Live stream: UMO Helsinki feat. Kalevi Louhivuori Play Late Brookmeyer

Livestream from Kaapelitehdas,...
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Savoy JAZZFest: Rebekka Bakken sings Tom Waits feat. UMO Helsinki

UMO Helsinki Jazz Orchestra an...
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Live stream: UMO Helsinki Jazz Orchestra – Northern Lights

Livestream from Kaapelitehdas,...
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Last Dance album out on January 28th

UMO Helsinki Jazz Orchestra re...
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Last Dance – New Music for Jazz Orchestra by Ed Partyka

UMO Helsinki Jazz Orchestra: ...
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Art Testers

You will attend our concert Th...
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Timo Paasonen gets UMO’s first Jaska Prize

Timo Paasonen, who has played ...
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Audience outreach: The Story of Jazz – UMO Helsinki Jazz Orchestra feat. Adele Sauros

This concert is part of the Fi...
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RESCHEDULED: Audience outreach: Oulunkylä junior high school & UMO Helsinki: The Music Factory – “Circle of 365”

This concert will be reschedul...
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Album release concerts: UMO Helsinki – Last Dance, New Music for Jazz Orchestra by Ed Partyka

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Jazz Manual

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RESCHEDULED: UMO Helsinki feat. Aili Ikonen & Kyösti Mäkimattila – Muistojen bulevardi, 10th Anniversary Concert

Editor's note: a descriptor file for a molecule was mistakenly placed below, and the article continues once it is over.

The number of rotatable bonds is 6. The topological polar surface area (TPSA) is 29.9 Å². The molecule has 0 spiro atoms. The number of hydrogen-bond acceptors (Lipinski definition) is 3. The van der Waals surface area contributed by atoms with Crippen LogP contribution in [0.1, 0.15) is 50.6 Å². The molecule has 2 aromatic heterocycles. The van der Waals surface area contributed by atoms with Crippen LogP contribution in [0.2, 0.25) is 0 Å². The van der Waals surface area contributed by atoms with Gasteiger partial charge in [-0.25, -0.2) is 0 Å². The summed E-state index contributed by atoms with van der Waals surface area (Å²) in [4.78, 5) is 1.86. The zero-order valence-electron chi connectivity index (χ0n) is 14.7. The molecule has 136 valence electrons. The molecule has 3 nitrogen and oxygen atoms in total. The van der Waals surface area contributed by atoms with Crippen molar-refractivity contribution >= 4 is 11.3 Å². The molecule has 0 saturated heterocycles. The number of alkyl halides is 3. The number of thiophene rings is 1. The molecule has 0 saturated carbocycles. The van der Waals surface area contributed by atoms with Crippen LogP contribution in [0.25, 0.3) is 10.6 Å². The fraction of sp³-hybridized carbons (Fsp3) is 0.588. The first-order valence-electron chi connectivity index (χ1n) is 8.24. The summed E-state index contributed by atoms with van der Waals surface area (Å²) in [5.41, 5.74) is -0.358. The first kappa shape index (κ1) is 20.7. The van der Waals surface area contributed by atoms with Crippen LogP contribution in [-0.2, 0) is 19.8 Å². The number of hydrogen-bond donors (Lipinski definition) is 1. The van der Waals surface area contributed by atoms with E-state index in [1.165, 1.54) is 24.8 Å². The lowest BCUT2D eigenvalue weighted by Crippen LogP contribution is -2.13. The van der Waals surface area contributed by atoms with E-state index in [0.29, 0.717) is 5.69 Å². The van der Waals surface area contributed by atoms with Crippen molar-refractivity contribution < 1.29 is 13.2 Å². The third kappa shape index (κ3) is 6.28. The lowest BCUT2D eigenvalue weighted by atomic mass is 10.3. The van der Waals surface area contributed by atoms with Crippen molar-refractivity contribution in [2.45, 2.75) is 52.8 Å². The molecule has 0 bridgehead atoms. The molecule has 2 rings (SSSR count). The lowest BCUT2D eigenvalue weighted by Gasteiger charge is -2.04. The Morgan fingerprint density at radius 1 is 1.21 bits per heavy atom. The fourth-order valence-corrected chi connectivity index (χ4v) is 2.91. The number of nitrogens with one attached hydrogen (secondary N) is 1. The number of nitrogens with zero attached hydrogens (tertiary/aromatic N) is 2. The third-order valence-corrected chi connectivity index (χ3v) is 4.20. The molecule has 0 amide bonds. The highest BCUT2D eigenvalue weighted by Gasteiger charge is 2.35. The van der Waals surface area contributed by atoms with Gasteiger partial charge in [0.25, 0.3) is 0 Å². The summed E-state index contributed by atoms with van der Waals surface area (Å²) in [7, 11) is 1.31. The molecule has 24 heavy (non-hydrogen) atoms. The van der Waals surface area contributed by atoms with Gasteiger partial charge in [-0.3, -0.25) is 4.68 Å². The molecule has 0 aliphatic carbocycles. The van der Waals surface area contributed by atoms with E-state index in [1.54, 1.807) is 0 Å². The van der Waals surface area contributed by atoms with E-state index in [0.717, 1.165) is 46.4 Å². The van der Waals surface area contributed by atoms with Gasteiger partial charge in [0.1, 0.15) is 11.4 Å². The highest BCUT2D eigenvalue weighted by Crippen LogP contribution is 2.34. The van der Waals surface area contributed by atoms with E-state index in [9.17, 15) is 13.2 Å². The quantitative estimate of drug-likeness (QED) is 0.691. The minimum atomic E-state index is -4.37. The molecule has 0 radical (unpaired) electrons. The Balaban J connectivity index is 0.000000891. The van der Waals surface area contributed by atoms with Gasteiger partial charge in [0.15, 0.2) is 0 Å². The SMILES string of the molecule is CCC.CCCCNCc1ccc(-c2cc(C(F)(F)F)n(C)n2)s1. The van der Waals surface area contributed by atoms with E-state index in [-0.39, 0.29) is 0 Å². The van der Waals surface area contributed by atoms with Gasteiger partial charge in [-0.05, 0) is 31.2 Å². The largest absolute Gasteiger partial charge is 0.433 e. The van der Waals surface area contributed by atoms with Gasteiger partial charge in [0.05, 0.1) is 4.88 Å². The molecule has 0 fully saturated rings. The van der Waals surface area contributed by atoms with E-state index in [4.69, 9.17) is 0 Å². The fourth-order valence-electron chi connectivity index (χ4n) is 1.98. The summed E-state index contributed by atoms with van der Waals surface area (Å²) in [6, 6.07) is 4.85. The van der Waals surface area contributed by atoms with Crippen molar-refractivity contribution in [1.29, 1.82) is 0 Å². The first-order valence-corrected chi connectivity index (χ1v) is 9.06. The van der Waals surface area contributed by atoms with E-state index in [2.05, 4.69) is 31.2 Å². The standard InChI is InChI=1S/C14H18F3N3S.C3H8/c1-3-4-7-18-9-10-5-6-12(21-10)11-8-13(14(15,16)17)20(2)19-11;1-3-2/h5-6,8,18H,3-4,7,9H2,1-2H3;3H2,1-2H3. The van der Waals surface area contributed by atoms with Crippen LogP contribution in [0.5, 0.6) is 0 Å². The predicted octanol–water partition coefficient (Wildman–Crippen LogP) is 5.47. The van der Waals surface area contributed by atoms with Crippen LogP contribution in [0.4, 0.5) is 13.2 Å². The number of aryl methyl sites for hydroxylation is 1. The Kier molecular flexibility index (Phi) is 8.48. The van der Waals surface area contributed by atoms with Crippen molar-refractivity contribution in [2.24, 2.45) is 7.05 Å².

Updated January 18th, 2022:  ...
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Kirmo Lintinen

b. 1967

Before the composer Kirmo Lintinen’s name was on everyone’s lips in the field of serious concert music, Lintinen had already created a career as a composer-arranger, pianist and conductor on the jazz circuit. As a contemporary music composer, he has broken ­– in a refreshing way – Finnish big band traditions and borders between music genres. The most visible side of Lintinen’s work as a musician has been his numerous performances as a soloist, band musician and conductor in Finnish jazz, symphony and chamber music line-ups.

Lintinen joined the UMO Jazz Orchestra as a pianist in 1989 but since 1994, has primarily focused on conducting and programme planning. By emphasising the musical flexibility of a big band line-up, and of UMO musicians in particular, he has developed relationships between UMO and composers of serious music. Although Lintinen has set his heart on increasing UMO’s Finnish music programming, he has also specialised in creating programmes that reflect the American history of the big band music.

Composing almost became Lintinen’s main occupation at the turn of the millennium. His repertoire of over a hundred compositions covers a wide selection of moods and forms from small-scale chamber music to opera, from pedagogic little songs to film scores, from dance music to dodecaphonic works, and from jazz to baroque music. He has written his broad big band repertoire exclusively for the UMO Jazz Orchestra.

Although Lintinen has made many jazz compositions and arrangements, most of his works are in the tradition of western serious music. His principal works, so far, are “Cantata Proverbiorum” (1999), written for a double choir and instrument ensemble; a children’s opera “Voi vietävä!” (2000–2001); “David ja Batseba” (2001), a performing madrigal composed for a vocalist and a baroque orchestra;“Duo Concertante” (2002) for clarinet, contrabass and orchestra; and “Mobile festivo” (2003), written for a large orchestra.

As a conductor, Lintinen has led UMO on nine albums and on several Finnish and international tours including in Stockholm, Brussels, New York, Washington D.C., Pittsburgh, Minneapolis, Paris, London, Madrid, Dublin, Porto, and Utrecht. Over the last few years Lintinen has also worked as a conductor outside UMO conducting, for example, the AVANTI! chamber orchestra, Tapiola Sinfonietta, Oulu Symphony Orchestra, and the Finnish Radio Symphony Orchestra. Since 1994 Lintinen has been the pianist, arranger and conductor in How Many Sisters, a successful Finnish vocal group.